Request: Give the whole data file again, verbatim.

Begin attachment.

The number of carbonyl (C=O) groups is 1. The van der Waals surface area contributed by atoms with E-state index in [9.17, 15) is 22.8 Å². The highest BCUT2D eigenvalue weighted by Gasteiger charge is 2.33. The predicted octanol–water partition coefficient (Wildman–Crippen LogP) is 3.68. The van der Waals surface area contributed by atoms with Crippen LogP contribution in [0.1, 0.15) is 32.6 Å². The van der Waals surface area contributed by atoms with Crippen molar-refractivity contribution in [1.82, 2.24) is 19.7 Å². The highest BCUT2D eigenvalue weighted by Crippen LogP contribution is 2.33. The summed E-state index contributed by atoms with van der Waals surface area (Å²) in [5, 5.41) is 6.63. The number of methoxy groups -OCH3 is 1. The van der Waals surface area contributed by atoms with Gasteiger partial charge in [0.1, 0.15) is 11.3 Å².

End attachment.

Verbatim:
The number of carbonyl (C=O) groups is 1. The van der Waals surface area contributed by atoms with E-state index in [9.17, 15) is 22.8 Å². The highest BCUT2D eigenvalue weighted by Gasteiger charge is 2.33. The predicted octanol–water partition coefficient (Wildman–Crippen LogP) is 3.68. The van der Waals surface area contributed by atoms with Crippen LogP contribution in [0.1, 0.15) is 32.6 Å². The van der Waals surface area contributed by atoms with Crippen molar-refractivity contribution in [1.82, 2.24) is 19.7 Å². The highest BCUT2D eigenvalue weighted by Crippen LogP contribution is 2.33. The summed E-state index contributed by atoms with van der Waals surface area (Å²) in [5, 5.41) is 6.63. The number of methoxy groups -OCH3 is 1. The van der Waals surface area contributed by atoms with Gasteiger partial charge in [0.1, 0.15) is 11.3 Å².